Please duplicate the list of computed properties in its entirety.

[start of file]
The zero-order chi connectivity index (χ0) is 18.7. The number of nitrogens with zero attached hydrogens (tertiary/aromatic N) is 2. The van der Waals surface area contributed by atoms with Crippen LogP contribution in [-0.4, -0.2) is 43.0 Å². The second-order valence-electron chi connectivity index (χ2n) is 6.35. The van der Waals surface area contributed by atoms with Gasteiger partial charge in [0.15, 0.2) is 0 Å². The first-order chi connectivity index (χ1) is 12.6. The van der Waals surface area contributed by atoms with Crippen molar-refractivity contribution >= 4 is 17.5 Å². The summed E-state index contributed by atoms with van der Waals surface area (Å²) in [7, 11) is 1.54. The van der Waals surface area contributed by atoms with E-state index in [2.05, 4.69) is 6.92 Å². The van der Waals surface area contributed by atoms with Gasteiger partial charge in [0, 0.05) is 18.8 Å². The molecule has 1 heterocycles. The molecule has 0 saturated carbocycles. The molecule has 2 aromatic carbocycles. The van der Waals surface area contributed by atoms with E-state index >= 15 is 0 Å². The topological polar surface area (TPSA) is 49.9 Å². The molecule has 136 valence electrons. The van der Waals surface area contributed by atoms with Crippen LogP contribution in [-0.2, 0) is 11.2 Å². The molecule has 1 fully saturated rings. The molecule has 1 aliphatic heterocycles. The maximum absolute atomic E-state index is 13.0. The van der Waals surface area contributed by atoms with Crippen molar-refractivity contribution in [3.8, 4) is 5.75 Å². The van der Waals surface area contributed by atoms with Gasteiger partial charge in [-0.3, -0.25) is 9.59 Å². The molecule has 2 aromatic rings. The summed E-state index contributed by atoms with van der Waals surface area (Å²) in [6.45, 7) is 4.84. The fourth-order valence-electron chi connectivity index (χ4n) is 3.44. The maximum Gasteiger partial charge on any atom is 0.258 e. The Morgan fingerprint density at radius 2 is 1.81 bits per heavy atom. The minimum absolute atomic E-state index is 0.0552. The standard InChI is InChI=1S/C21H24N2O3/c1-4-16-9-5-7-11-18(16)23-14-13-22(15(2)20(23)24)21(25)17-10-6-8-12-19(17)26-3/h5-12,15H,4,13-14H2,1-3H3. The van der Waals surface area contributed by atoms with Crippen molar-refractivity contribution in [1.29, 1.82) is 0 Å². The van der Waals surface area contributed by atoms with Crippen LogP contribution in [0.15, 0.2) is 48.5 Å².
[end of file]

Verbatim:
The zero-order chi connectivity index (χ0) is 18.7. The number of nitrogens with zero attached hydrogens (tertiary/aromatic N) is 2. The van der Waals surface area contributed by atoms with Crippen LogP contribution in [-0.4, -0.2) is 43.0 Å². The second-order valence-electron chi connectivity index (χ2n) is 6.35. The van der Waals surface area contributed by atoms with Gasteiger partial charge in [0.15, 0.2) is 0 Å². The first-order chi connectivity index (χ1) is 12.6. The van der Waals surface area contributed by atoms with Crippen molar-refractivity contribution >= 4 is 17.5 Å². The summed E-state index contributed by atoms with van der Waals surface area (Å²) in [7, 11) is 1.54. The van der Waals surface area contributed by atoms with E-state index in [2.05, 4.69) is 6.92 Å². The van der Waals surface area contributed by atoms with Gasteiger partial charge in [0, 0.05) is 18.8 Å². The molecule has 1 heterocycles. The molecule has 0 saturated carbocycles. The molecule has 2 aromatic carbocycles. The van der Waals surface area contributed by atoms with E-state index >= 15 is 0 Å². The topological polar surface area (TPSA) is 49.9 Å². The molecule has 136 valence electrons. The van der Waals surface area contributed by atoms with Crippen LogP contribution in [-0.2, 0) is 11.2 Å². The molecule has 1 fully saturated rings. The molecule has 1 aliphatic heterocycles. The maximum absolute atomic E-state index is 13.0. The van der Waals surface area contributed by atoms with Crippen molar-refractivity contribution in [3.8, 4) is 5.75 Å². The van der Waals surface area contributed by atoms with Gasteiger partial charge in [-0.3, -0.25) is 9.59 Å². The molecule has 2 aromatic rings. The summed E-state index contributed by atoms with van der Waals surface area (Å²) in [6.45, 7) is 4.84. The fourth-order valence-electron chi connectivity index (χ4n) is 3.44. The maximum Gasteiger partial charge on any atom is 0.258 e. The Morgan fingerprint density at radius 2 is 1.81 bits per heavy atom. The minimum absolute atomic E-state index is 0.0552. The standard InChI is InChI=1S/C21H24N2O3/c1-4-16-9-5-7-11-18(16)23-14-13-22(15(2)20(23)24)21(25)17-10-6-8-12-19(17)26-3/h5-12,15H,4,13-14H2,1-3H3. The van der Waals surface area contributed by atoms with Crippen molar-refractivity contribution in [1.29, 1.82) is 0 Å². The van der Waals surface area contributed by atoms with Crippen LogP contribution in [0.15, 0.2) is 48.5 Å².